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Line 426.weal balanced- -] i. e. Well balanced.
439. When it is least expected.] A better reason might have been given. It was necessary to keep Isabella in ignorance, that she might with more keenness accuse the deputy.
Line 468. sire.
-your bosom- -] Your wish; your heart's de
JOHNSON. Line 479. I am combined by a sacred vow.] I once thought this should be confined, but Shakspeare uses combine for to bind by a pact or agreement, so he calls Angelo the combinate husband of Mariana. JOHNSON.
Line 480. Wend you- -] i. e. Go
493. -If the old, &c.] Sir Thomas Hanmer reads, the odd fantastical Duke, but old is a common word of aggravation in ludicrous language, as, there was old revelling. JOHNSON. Line 499. -woodman- -] That is, huntsman, here taken for a hunter of girls.
So also in The Merry Wives of Windsor :
Fal. "Am I a woodman? Ha!"
ACT IV. SCENE IV.
-sort and suit,] Figure and rank.
545. -Yet reason dares her?-no:] And this is right. The meaning is, the circumstances of our case are such, that she will never venture to contradict me: dares her to reply No to me, whatever I say. WARBURTON. Line 547.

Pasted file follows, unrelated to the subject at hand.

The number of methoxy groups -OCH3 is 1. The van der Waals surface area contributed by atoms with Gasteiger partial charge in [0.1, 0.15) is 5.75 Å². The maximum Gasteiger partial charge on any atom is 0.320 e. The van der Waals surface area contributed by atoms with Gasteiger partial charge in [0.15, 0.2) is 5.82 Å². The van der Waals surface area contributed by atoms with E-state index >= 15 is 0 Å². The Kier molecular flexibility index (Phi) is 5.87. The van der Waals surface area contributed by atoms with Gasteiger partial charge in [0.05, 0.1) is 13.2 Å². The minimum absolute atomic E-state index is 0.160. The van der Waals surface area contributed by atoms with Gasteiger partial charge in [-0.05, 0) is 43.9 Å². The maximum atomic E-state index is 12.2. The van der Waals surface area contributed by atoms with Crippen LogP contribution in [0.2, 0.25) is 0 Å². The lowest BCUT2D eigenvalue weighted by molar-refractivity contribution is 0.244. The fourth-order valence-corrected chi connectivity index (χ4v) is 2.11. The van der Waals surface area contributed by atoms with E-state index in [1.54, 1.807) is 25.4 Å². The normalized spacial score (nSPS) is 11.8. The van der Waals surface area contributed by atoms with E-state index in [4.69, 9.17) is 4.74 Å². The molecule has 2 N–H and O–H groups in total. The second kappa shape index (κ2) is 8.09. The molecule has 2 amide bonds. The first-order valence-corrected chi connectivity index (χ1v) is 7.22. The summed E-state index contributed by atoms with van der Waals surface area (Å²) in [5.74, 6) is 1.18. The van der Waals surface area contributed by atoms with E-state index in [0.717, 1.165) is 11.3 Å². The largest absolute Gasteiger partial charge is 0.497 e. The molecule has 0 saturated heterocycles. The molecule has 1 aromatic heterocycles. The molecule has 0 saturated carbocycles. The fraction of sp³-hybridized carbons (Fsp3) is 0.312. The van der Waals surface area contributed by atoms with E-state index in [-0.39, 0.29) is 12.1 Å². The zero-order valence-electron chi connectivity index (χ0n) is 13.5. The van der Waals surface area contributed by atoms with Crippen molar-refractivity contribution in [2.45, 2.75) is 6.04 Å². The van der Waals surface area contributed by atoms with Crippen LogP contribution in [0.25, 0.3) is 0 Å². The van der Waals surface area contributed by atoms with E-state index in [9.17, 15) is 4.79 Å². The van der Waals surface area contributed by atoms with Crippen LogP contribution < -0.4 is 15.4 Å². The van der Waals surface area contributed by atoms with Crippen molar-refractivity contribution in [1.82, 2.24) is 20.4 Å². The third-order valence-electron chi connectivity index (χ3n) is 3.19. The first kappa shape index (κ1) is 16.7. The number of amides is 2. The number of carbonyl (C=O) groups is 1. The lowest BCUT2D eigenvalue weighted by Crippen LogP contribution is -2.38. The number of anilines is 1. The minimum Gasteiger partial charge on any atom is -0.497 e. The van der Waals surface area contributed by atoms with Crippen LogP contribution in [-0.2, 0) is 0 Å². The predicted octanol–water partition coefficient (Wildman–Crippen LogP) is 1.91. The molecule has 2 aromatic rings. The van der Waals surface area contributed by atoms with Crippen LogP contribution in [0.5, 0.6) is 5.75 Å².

my authority bears a credent bulk,
That no particular scandal, &c.] Credent is creditable, inforcing credit, not questionable. The old English writers often confound the active and passive adjectives. So Shakspeare, and Milton after him, use inexpressive from inexpressible.
Particular is private, a French sense. No scandal from any private mouth can reach a man in my authority.
Line 557. -we would, and we would not.] Here undoubtedly the act should end, and was ended by the poet; for here is properly a cessation of action, and a night intervenes, and the place is changed, between the passages of this scene, and those
of the next. The next act, beginning with the following scene, proceeds without any interruption of time or change of place.
ACT IV. SCENE V.
Line 558. These letters-] Peter never delivers the letters, but tells his story without any credentials. The poet forgot the plot which he had formed. JOHNSON.
-you do blench- -] To blench, is to fly off;
to shrink from.
ACT IV. SCENE VI.